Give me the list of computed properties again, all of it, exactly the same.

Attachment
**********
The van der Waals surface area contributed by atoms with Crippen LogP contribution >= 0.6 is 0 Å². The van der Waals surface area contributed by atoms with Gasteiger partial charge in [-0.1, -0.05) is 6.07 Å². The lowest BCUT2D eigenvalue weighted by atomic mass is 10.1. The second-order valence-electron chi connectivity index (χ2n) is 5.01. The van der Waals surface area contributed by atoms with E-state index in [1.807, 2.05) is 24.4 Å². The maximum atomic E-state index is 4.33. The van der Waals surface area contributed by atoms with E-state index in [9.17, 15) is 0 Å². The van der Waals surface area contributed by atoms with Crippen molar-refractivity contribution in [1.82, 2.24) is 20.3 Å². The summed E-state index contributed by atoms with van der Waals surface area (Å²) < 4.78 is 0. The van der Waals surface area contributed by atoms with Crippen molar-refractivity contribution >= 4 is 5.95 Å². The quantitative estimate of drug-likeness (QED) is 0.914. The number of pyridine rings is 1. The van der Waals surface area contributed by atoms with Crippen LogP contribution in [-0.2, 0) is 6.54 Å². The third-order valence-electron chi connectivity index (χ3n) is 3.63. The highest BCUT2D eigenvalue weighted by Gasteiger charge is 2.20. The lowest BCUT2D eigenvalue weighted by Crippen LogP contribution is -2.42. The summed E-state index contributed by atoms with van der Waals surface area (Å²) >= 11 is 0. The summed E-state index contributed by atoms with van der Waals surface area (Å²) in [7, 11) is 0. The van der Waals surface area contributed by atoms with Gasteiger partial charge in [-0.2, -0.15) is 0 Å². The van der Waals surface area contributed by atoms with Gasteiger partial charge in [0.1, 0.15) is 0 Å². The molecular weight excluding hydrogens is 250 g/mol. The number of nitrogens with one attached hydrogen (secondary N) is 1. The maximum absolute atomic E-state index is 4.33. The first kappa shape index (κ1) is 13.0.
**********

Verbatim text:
The van der Waals surface area contributed by atoms with Crippen LogP contribution >= 0.6 is 0 Å². The van der Waals surface area contributed by atoms with Gasteiger partial charge in [-0.1, -0.05) is 6.07 Å². The lowest BCUT2D eigenvalue weighted by atomic mass is 10.1. The second-order valence-electron chi connectivity index (χ2n) is 5.01. The van der Waals surface area contributed by atoms with E-state index in [1.807, 2.05) is 24.4 Å². The maximum atomic E-state index is 4.33. The van der Waals surface area contributed by atoms with E-state index in [9.17, 15) is 0 Å². The van der Waals surface area contributed by atoms with Crippen molar-refractivity contribution in [1.82, 2.24) is 20.3 Å². The summed E-state index contributed by atoms with van der Waals surface area (Å²) < 4.78 is 0. The van der Waals surface area contributed by atoms with Crippen molar-refractivity contribution >= 4 is 5.95 Å². The quantitative estimate of drug-likeness (QED) is 0.914. The number of pyridine rings is 1. The van der Waals surface area contributed by atoms with Crippen LogP contribution in [-0.2, 0) is 6.54 Å². The third-order valence-electron chi connectivity index (χ3n) is 3.63. The highest BCUT2D eigenvalue weighted by Gasteiger charge is 2.20. The lowest BCUT2D eigenvalue weighted by Crippen LogP contribution is -2.42. The summed E-state index contributed by atoms with van der Waals surface area (Å²) >= 11 is 0. The summed E-state index contributed by atoms with van der Waals surface area (Å²) in [7, 11) is 0. The van der Waals surface area contributed by atoms with Gasteiger partial charge in [-0.2, -0.15) is 0 Å². The van der Waals surface area contributed by atoms with Gasteiger partial charge in [0.1, 0.15) is 0 Å². The molecular weight excluding hydrogens is 250 g/mol. The number of nitrogens with one attached hydrogen (secondary N) is 1. The maximum absolute atomic E-state index is 4.33. The first kappa shape index (κ1) is 13.0.